Listen to Your Senses
Stress, anxiety, depression, and more are all commonplace throughout recovery. Whether an individual is overcoming an addiction to drugs or alcohol or tackling the daily trials of mental health disorders, it is normal to feel physically and emotionally overwhelmed.
These times of duress are incredibly trying as one copes with mental health disorders or experiences urges to reengage with addictive substances. This can ultimately alter one's perception of their environment and relationships. However, while these experiences can engulf an individual in stress and duress, one's senses can be instrumental in navigating these times to ground oneself in reality and process even the most difficult of times.
The Importance of Grounding Yourself
Grounding strategies are essential for those navigating the intricacies of their recovery. Whether an individual is working to overcome addiction, mental health disorders, or a combination of the two, there are many ways in which stresses can impact one's daily life. Anxiety, panic, depression, fear, and more can all be prevalent and can alter one's feeling of safety.
Those suffering from panic or other types of duress can perceive harmless objects in a negative and dangerous light, impacting one's mental health and instinctual responses. This duress can also cause an individual to act against their own best interest. Doing so can prompt them to reengage with addictive substances to placate these feelings of fear and anxiety.
Grounding oneself is the practice of reclaiming a shared sense of reality and perspective unclouded by anxiety, depression, panic, or other issues.
It can create a buffer between one's instinctual responses and their higher decision-making skills, This can promote the use of healthy, informed coping strategies to deal with any kind of duress.
Keeping in Tune With Your Senses
One's senses can be the greatest tool for reclaiming a stable mindset. Sight, touch, and sound can all be instrumental in grounding oneself. However, using one's senses is a practiced skill, and there are different ways to employ one's key senses that can help process and navigate the trying times.
Using the Sense of Sight
One's vision during duress can be unfocused, making it so they cannot process what they are seeing – or possibly causing them to perceive things in an incomplete or fictitious light. This inability to focus on any one thing can be the source of many misconceptions about one's environment, leading to dangerous assumptions. However, one's sense of sight can also help to bring each individual back to a shared reality while creating an effective focus for communication.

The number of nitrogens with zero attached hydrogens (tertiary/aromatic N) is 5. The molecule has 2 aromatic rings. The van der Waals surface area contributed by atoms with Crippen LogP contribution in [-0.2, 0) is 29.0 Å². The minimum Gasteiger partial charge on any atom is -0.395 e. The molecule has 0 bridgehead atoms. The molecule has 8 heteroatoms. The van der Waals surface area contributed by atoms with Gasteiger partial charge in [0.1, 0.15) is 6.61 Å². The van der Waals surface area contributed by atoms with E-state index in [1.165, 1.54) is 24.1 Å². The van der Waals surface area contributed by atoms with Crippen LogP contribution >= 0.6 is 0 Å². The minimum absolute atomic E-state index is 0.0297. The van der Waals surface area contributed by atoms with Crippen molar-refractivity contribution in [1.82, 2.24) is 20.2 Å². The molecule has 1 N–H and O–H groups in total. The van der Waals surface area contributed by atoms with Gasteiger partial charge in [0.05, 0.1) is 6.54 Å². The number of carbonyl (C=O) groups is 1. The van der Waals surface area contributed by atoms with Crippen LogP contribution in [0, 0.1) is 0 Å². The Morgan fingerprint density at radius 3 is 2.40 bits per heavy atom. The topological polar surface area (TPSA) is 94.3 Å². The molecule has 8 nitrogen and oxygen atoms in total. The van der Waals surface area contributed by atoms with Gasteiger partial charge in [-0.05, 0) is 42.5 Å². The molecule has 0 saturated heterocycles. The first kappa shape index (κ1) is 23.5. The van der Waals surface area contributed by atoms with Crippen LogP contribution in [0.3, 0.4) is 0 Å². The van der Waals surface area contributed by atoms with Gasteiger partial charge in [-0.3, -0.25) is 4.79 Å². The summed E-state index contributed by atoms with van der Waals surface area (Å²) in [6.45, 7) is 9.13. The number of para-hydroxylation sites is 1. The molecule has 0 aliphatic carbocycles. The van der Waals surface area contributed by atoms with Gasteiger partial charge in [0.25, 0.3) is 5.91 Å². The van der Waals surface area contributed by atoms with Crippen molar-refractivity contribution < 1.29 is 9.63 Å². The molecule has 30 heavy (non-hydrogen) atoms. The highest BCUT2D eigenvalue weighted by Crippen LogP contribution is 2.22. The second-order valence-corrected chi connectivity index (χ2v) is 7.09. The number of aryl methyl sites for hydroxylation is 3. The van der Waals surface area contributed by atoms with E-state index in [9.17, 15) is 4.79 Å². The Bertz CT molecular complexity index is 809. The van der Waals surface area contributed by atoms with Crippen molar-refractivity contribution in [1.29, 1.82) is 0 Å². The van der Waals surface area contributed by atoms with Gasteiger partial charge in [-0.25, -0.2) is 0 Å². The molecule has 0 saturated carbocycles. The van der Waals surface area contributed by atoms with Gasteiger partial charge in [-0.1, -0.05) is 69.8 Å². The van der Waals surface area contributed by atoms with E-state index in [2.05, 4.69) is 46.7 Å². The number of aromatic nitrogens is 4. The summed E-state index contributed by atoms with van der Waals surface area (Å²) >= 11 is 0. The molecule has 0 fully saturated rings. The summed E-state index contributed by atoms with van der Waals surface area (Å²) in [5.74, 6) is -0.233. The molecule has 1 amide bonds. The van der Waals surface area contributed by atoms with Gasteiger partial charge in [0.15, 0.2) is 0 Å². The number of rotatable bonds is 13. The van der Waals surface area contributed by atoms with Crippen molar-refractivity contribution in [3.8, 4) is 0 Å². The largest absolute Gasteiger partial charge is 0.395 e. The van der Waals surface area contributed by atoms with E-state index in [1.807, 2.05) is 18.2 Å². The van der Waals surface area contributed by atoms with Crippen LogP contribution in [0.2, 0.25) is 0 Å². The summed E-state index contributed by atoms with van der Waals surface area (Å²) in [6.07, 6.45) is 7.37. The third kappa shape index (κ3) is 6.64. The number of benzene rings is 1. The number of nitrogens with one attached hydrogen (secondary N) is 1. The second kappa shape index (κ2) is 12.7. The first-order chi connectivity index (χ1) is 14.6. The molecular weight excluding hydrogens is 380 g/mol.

Focusing on a single object in one's vicinity, regardless of what it is, can help one's swirling, frantic mind to begin focusing on a real component of their environment. A bag of chips, a lamp in the corner, or a bit of fuzz on the ground can all be vectors of focus, helping ground oneself in the moment.
By focusing on this single aspect, an individual can avoid trying to process their entire environment all at once – a practice that leads to mental and emotional overload for those in duress. Focusing on a single aspect in one's field of view can block out unnecessary stimuli while helping to truly define a single element in a fair light. Finding that something simple and innocuous in one's environment is truly devoid of danger or stress can inform much of one's surroundings and grounded perception.
Touch as a Grounding Tool
One's sense of touch is also important, creating a feeling of reality for an individual. Using touch in times of duress can be similar to mindfulness practices. This helps an individual focus on their body and tangible sensations rather than ill-informed assumptions. A soft touch of carpet, dipping one's hands in water, or picking up a physical object can all cause an individual to focus on a single sensation. This can help to better identify the aspects of one's environment while making an individual more aware of their physical being.
By being able to ground oneself in a sense of touch, one can create a better understanding of their environment as well as a more profound awareness of their physiological responses. One's breathing, heart rate, or the tingling in one's fingertips may be prevalent as a result of anxiety or panic. Being able to identify and communicate these feelings can be instrumental in grounding oneself and finding the best possible coping strategies for one's situation.
Sounds of Your Surroundings
Lastly, the use of sound can also be instrumental. Much like touch and sight, focusing on a single source of sound can block out unnecessary and overwhelming stimuli. This can allow an individual to focus on a single element of their environment and navigate the overwhelming nature of duress.
However, sound can also be used as a sense of comfort. Focusing on the voice of a support, one's favorite song, or the sound of one's breathing can all create a better sense of reality and comfort. Using music therapy in conjunction with one's sonorous awareness can create a path to better process and find comfort in the midst of duress during recovery.